Last week, right after coming from Iceland, we decided to pay a visit to the Aletsch Glacier, in Switzerland. This famous glacier, listed as a Unesco nature heritage site, is the largest and most impressive glacier in the european Alps. With more than 20 km of lenght, this monster advances at the staggering pace of more than 200 m per year, grinding the rock bed along its course and carrying with it tons of rocks. I have been living in Switzerland for more than 9 years now (!), and since I first came here I have paid several visits to this glacier. Unfortunately, here in the Alps the global warming effects are well evident. Sometimes, it is difficul to feel touched by the problems in the Arctic, to think about the gloom fate of the polar bear and things like this…These realities tend to be out of our reality. As far away as these effects are, we tend to forget we are indeed talking about the same planet…However, going for a walk in the Alps during a tiny period of just 10 years is enough to see the irrefutable proofs of the global warming: These giant monsters are receding at an alarming pace. I still remember where Aletsch reached the bottom of the valley a decade ago…and that gives me the creeps. Even looking at the billboards drawings at the arrival of the telecabin show a different reality to the one we witness today. Any visitor will see represented on those drawings glaciers which do not correspond at all with their present state. Nowadays, even human signs live longer than glaciers. All this seems difficult to believe when you stand close to these giants of ice. They look so impressive and powerful that one has the impression they can withstand anything. And however, they are as fragile as a new born baby.
The other day we decided to go down the valley, and reach the very glacier. At the end of the day, we slept in our tent, set just at a few meters from the gigantic ice pinnacles. As the sun set, I took advantage to take some nice images of intimist views of rusted colourful erratic rocks overlooking the bluish ice in the background. Once the sun had gone, an eery feeling inundated the valley. Glaciers, and most of all Aletsch glacier, are one of the most imposing views one can see on Earth. They are like dancing flames of fire or an aquarium full of colourful fish….so magnetic that one can remain staring at them for hours, drawn by their stunning force and surreal features. Being close to these monsters under the glow of twilight is really something you never forget.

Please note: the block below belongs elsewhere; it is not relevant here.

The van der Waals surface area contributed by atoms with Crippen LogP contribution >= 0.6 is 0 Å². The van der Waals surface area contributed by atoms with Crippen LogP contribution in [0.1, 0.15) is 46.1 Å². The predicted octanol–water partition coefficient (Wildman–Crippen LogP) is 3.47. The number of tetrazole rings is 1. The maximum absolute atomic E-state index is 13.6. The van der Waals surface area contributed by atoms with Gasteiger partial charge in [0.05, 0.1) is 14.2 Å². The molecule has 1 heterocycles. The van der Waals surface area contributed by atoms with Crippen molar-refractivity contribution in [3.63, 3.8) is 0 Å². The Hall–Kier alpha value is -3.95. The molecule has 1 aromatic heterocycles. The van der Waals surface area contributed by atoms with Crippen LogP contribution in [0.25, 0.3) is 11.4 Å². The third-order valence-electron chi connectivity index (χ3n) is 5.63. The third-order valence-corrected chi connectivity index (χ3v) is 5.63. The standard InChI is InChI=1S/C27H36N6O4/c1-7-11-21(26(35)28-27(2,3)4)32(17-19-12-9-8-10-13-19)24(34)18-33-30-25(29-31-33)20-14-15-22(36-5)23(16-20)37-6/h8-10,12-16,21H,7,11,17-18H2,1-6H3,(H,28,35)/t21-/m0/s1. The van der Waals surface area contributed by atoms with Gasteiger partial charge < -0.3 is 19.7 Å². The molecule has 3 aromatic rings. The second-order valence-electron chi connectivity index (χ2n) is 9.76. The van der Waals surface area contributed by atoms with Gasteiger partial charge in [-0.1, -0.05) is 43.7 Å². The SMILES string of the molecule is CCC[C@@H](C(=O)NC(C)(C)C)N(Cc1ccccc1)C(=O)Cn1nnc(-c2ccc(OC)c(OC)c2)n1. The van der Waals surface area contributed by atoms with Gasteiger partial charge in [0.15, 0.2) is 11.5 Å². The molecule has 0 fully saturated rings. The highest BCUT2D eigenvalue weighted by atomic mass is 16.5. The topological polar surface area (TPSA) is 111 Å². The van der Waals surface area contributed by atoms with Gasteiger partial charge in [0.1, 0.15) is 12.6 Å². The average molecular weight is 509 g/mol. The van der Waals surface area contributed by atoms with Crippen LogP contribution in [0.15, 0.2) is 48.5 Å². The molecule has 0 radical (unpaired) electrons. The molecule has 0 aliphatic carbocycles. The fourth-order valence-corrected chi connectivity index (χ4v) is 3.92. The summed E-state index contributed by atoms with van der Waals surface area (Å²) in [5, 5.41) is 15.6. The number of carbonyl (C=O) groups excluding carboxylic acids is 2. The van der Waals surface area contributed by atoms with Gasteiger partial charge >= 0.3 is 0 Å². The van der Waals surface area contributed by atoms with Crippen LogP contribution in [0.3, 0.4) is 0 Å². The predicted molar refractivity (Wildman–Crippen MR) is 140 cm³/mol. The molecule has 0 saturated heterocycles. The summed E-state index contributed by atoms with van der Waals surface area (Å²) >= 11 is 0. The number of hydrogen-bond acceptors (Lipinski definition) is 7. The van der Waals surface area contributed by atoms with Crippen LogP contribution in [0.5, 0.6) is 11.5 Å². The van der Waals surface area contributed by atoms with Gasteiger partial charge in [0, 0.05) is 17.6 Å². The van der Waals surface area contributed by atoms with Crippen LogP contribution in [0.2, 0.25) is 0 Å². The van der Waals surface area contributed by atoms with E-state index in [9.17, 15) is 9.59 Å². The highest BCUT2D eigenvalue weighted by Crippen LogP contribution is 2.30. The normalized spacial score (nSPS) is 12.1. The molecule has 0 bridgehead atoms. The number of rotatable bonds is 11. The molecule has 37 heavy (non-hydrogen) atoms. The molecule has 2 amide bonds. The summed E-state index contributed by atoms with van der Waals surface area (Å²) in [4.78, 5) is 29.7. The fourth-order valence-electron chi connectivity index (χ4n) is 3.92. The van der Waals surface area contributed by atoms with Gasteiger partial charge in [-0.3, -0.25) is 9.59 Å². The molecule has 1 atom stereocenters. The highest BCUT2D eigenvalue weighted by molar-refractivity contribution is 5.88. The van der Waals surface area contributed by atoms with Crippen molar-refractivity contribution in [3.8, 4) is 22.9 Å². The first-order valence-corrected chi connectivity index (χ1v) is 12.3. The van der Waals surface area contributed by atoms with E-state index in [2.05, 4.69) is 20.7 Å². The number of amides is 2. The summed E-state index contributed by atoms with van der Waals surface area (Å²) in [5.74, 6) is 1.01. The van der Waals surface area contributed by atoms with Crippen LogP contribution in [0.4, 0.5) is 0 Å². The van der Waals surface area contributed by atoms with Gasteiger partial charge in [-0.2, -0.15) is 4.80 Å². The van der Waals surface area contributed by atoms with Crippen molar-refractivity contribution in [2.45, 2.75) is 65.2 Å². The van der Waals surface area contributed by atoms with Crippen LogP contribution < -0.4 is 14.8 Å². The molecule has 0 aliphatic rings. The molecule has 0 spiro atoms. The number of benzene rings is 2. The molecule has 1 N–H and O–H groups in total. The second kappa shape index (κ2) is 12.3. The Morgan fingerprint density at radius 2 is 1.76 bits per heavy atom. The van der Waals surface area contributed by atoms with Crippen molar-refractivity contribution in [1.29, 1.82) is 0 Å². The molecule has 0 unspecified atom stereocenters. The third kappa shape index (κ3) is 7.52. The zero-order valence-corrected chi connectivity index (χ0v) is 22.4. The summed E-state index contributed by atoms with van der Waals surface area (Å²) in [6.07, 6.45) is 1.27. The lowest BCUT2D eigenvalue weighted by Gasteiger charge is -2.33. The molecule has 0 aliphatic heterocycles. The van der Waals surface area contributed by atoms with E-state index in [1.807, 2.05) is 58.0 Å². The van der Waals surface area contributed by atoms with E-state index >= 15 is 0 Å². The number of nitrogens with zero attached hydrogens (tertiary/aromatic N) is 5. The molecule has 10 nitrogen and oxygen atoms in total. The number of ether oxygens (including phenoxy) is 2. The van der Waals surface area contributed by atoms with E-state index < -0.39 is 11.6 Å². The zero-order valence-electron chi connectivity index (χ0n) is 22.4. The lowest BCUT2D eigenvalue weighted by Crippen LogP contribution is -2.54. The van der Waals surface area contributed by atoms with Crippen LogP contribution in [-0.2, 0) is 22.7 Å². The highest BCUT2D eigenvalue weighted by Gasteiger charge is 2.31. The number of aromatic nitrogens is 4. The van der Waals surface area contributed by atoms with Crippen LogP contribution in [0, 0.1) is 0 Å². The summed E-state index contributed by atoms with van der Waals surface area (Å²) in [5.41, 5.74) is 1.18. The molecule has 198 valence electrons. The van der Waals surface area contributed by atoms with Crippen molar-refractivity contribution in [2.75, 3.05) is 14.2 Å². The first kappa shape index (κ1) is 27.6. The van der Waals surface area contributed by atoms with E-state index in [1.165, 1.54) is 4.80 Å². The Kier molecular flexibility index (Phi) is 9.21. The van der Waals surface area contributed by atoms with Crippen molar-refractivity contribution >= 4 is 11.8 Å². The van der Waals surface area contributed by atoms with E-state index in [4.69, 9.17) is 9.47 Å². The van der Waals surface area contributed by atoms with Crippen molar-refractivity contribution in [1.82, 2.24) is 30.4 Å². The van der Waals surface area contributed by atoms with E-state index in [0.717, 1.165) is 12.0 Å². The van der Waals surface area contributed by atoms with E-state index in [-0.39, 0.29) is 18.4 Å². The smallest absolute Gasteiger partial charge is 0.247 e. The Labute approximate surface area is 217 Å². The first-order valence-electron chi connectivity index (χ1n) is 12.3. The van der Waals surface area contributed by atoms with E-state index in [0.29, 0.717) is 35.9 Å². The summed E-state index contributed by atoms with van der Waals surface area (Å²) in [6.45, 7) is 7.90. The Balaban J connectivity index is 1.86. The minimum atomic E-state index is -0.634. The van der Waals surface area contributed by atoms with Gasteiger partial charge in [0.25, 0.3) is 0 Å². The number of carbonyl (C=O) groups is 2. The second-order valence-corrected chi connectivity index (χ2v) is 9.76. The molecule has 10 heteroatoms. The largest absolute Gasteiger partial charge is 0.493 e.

The following day, we decided to go for a stroll along the “banks” of the glacier…not really expecting to find what we found: a gorgeous natural ice cave. Slightly tiny at the entrance, I ventured inside camera in hand, just to discover an amazing corridor full of incredible ice sculptures and inner waterfalls. A striking visual effect was created by the glacial silt covering the floor, as its reddish colour and “dirty” aspect gave place to a stark contrast with the pure and cold blue tones of the ice. At a certain time of the day, the sun pierced the ceiling through one crevasse, filtering down and spotlighting a curious ice wave formation which might have formed as a consequence of water dripping inside the cave. A little waterfall to the left balanced the composition and created a great juxtaposition of elements. As a result, I spent an hour or more taking images of this place, as the light was playing through the ice when clouds moved through the sky, totally absorbed by the magic of the place.
This is a quite different picture…Maybe you like it, maybe not. It is not a litteral image. You will find it difficult (if not impossible without explanation) to realize what is depicted here. And in fact, there is no real need of knowing. This is one of those abstract images, made at the human scale, where the absence of recognisable elements drown the meaning of the picture and leave it at the mercy of the viewer’s imagination. An image of forms, colours, tones…and mystery.
I must reckon that I had a wonderful time there…but leaving the cave, I realized a sad fact. These caves are becoming more and more common, these days. As the melting pace increases, water trickles down the glaciers, creating an increasing number of internal caves. These caves are just alarming signs of the agony of these monsters. They are gigantic scars and wounds through which the glacier bleeds to death. As impressive and powerful as glaciers are, these features remind us their very fragile nature: they are just water, that’s all. In some centuries, if not before, all this water might have changed its state, draining away and filling the rivers and oceans. In some time, if we do not change the course, all which will remain in the valley bottom will be a rubble of morrains, heritage of a glorious past. A sad story, with a happy nuance. We are still on time of adapting our habits to this new situation, we all have still time to adopt a more sustainable way of living. If we take the measures, these giant beauties might thank us for thousands of years to come, with some of the most spectacular natural views to be offered to our eyes on this planet.
Thanks for reading and great light to you all ;-)